When he was seven, he peeked into his mother's room and found her sprawled out on the floor, stretching well manicured fingers underneath an armoire. He crept curiously closer, noticing a small white object on the ground a few feet away from her. He picked it up and squinted; it looked like one of the aspirin he was given when he had a headache.
"Are you looking for this?" He asked quietly. His mother looked up, her attention zeroing in on the pill between his fingers. She stood quickly on unsteady slippered feet and snatched it away from him.
"Don't touch that!" She snapped, and Anthony took a step back, eyes widening. Granted, he rarely saw his mother anymore. In fact, after he walked in on her sipping at his jar of Sea Monkeys a few weeks ago, he had locked himself in his bedroom and refused to talk to anyone for two days. But still, she had never yelled at him before. Not like this.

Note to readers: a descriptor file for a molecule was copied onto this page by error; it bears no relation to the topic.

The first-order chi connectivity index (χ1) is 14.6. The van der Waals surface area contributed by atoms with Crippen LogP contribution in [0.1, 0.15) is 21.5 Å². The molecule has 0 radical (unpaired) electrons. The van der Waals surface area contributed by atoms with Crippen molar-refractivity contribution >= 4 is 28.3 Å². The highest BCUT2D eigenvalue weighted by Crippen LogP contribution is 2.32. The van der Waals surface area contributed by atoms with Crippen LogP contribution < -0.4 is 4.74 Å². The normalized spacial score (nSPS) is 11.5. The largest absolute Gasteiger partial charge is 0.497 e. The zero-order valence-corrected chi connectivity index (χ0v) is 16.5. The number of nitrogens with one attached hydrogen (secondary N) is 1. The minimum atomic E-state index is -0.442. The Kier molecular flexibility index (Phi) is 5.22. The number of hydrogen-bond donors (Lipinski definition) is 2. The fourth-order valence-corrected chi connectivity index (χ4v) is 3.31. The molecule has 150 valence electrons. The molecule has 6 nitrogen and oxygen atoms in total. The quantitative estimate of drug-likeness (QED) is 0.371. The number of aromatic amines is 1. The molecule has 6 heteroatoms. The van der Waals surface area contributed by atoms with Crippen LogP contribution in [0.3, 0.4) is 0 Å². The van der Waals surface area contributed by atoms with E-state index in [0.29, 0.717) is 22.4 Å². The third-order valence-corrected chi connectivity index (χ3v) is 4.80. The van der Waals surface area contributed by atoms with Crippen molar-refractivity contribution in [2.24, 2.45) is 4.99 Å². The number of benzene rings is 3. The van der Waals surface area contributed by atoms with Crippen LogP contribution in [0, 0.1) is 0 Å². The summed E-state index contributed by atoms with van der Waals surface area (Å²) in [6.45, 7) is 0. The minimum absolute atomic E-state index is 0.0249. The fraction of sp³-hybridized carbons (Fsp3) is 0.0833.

She seemed to register his hurt and just sighed. "Go play, my Saint Anthony. Mother needs to rest."
When he was eight, he stood in a sterile and softly-lit room, staring at the empty space where the hospital bed had been. It was gone now, as was the body of his mother, whisked away by nurses who patted his head and clucked sympathetically. His father stood in the doorway, speaking in quiet tones to the priest who had administered last rites, but Junior paid them no heed. He clutched at the small gold crucifix, his mother having pressed it to his palm with one last, surprisingly lucid smile. He squeezed the object tighter and tighter in his hand until he could blame the stinging pain for the tears now clouding his vision. His mother's singsong voice echoed inside his head on an endless loop.
Something's lost and can't be found.
That was the day Anthony started telling people to call him Tony.